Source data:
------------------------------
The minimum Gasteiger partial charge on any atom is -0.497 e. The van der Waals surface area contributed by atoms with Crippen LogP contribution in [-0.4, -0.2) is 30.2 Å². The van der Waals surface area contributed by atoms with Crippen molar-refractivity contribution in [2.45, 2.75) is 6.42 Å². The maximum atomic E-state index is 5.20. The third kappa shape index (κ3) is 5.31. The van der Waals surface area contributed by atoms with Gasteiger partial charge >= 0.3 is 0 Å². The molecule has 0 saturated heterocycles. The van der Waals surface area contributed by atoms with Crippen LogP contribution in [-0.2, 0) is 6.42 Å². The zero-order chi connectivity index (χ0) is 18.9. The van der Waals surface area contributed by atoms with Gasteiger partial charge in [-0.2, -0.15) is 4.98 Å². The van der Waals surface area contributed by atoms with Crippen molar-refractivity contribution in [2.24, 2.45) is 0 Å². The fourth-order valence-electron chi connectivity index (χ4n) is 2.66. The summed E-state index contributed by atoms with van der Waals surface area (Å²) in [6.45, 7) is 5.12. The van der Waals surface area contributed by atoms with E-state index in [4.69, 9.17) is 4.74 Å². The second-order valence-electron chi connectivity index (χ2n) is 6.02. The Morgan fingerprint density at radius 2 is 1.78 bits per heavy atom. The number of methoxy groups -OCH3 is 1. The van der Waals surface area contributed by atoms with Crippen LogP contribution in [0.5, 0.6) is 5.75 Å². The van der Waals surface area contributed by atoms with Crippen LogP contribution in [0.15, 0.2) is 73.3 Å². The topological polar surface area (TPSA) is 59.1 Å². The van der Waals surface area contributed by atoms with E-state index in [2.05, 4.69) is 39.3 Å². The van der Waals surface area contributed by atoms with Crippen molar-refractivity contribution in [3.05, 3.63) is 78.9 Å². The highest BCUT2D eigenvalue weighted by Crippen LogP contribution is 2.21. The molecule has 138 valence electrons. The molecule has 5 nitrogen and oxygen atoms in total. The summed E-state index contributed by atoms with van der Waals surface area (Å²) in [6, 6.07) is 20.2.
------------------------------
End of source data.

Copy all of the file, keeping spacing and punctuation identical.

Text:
The minimum Gasteiger partial charge on any atom is -0.497 e. The van der Waals surface area contributed by atoms with Crippen LogP contribution in [-0.4, -0.2) is 30.2 Å². The van der Waals surface area contributed by atoms with Crippen molar-refractivity contribution in [2.45, 2.75) is 6.42 Å². The maximum atomic E-state index is 5.20. The third kappa shape index (κ3) is 5.31. The van der Waals surface area contributed by atoms with Gasteiger partial charge >= 0.3 is 0 Å². The molecule has 0 saturated heterocycles. The van der Waals surface area contributed by atoms with Crippen LogP contribution in [-0.2, 0) is 6.42 Å². The zero-order chi connectivity index (χ0) is 18.9. The van der Waals surface area contributed by atoms with Gasteiger partial charge in [-0.2, -0.15) is 4.98 Å². The van der Waals surface area contributed by atoms with Crippen molar-refractivity contribution in [2.24, 2.45) is 0 Å². The fourth-order valence-electron chi connectivity index (χ4n) is 2.66. The summed E-state index contributed by atoms with van der Waals surface area (Å²) in [6.45, 7) is 5.12. The van der Waals surface area contributed by atoms with E-state index in [4.69, 9.17) is 4.74 Å². The second-order valence-electron chi connectivity index (χ2n) is 6.02. The Morgan fingerprint density at radius 2 is 1.78 bits per heavy atom. The number of methoxy groups -OCH3 is 1. The van der Waals surface area contributed by atoms with Crippen LogP contribution in [0.5, 0.6) is 5.75 Å². The van der Waals surface area contributed by atoms with Crippen LogP contribution in [0.15, 0.2) is 73.3 Å². The topological polar surface area (TPSA) is 59.1 Å². The van der Waals surface area contributed by atoms with E-state index in [2.05, 4.69) is 39.3 Å². The van der Waals surface area contributed by atoms with Crippen molar-refractivity contribution in [3.05, 3.63) is 78.9 Å². The highest BCUT2D eigenvalue weighted by Crippen LogP contribution is 2.21. The molecule has 138 valence electrons. The molecule has 5 nitrogen and oxygen atoms in total. The summed E-state index contributed by atoms with van der Waals surface area (Å²) in [6, 6.07) is 20.2.